It would be easy for a visitor to the facility to mistake the employee dining/break areas for an upscale restaurant. Tables, chairs and flooring in earth tones are set off by soft lighting to create an easy, relaxed ambiance, which is a welcome change from the noise and intense lighting of the production floor (although the smell near the smokehouses is arguably better than in the break areas). “I personally think they're pretty nice,” says Clemens. “I eat there. Our senior team meets there. If it's not a place that we're not willing to eat, well, why should we ask one of our team members to eat there? So you'll see that when you walk around this facility, it's a place we're proud of and it's a place that we know our team will feel good coming to work to every day.”
Of course, downtime is more limited than time on the job, and Clemens didn’t skimp on the innovation here, either. Ergonomics played an important role in the production floor’s design. People moving the racks of hanging meat for the bacon injection and forming process use racks that come apart. As the meat comes out of the conveyor, workers on a platform hang them on racks at approximately waist height. Once a rack is full, a machine pulls that rack to approximately head height where additional racks of bacon can be hanged below. Moyer says that this wouldn’t necessarily be something seen in a plant that produces only bacon, but in a processing plant as diverse as Hatfield North, the design helps workers that much more.
That same concept of making the machinery instead of the employee do the work is carried out through such processes as moving the ham steaks, where a conveyor moves the product to the staffer at approximately waist height, who then moves the ham steak to the rack. That rack is then raised once full, meaning the employee never has to lift product above his or her head. This is again repeated in the packaging process with stacked tiers of conveyors where boxes that have come out of the case erector are at approximately head height, retrieved by an employee who drops them to a conveyor at waist height, who then pulls the product off a third conveyor at chest height straight into the box.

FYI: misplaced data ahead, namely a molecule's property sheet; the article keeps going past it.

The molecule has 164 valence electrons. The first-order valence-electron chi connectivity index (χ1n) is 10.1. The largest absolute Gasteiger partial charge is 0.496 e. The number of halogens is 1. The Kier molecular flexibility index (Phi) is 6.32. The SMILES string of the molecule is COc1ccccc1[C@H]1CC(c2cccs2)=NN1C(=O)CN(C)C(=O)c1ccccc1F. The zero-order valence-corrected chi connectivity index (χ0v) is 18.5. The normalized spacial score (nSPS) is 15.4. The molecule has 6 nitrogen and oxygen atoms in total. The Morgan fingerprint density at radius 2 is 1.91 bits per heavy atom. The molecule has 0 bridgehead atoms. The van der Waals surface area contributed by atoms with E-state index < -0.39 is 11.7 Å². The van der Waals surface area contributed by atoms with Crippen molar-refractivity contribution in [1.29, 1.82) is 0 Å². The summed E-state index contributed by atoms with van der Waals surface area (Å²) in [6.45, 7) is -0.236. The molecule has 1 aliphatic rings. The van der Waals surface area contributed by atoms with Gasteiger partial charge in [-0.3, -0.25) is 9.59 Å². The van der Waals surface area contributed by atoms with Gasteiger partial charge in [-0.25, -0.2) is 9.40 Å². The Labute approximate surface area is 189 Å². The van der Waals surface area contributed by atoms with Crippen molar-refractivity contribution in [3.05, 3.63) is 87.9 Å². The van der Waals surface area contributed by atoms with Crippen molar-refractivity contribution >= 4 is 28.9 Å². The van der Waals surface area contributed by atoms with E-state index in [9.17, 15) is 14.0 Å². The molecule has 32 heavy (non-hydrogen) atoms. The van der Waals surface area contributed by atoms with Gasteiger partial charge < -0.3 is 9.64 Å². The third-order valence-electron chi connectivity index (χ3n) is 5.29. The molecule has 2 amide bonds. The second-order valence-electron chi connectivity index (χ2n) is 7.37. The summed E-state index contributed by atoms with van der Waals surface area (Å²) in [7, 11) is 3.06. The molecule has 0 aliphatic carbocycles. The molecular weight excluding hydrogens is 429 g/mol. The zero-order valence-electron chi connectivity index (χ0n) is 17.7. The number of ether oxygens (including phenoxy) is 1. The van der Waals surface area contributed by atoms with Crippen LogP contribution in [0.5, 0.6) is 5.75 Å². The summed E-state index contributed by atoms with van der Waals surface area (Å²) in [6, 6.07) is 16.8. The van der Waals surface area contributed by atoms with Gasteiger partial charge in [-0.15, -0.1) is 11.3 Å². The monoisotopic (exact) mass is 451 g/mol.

The one thing that Clemens’ Hatfield North facility doesn’t have is warehousing space for food products. This is because of the building’s strategic location on Clemens’ campus. Once boxed, items are shunted from the North facility to the warehouse at the campus’s main facility. The dry warehousing for things like packaging is again climate controlled for both employee comfort and to avoid fluxes in conditions that compromise the integrity of things like the corrugated.
Hatfield North officially began operations in July of 2022. As with any startup, there were a few bumps on the way, but the company has continued to maintain its target schedule and provide quality products to its customers—and it’s even already begun to help pickup new customers.
“We are the number one boneless ham steak in America,” says Clemens of the company’s Hatfield brand. “This facility has allowed us to grow our Hatfield-branded market share in the U.S., and we’ve been able to support our customers with their growth plans across the U.S.—especially our large foodservice customers.”
He adds that the company’s expectations are high for the facility to help the company aggressively grow its sales and its customers’ sales in the key categories of bacon, ham and sausage. But, that growth has to be done in balance with the workforce and technology. Clemens says that such an approach has helped care for the staff while also introducing automation to make their lives easier and create savings.
“This business is a pennies business. We lose business, at times, for a penny-a-pound difference in pricing,” says Clemens. “So, you have to build for scale. You have to build for the ability to do things efficiently and well—and that’s what this facility is built for.”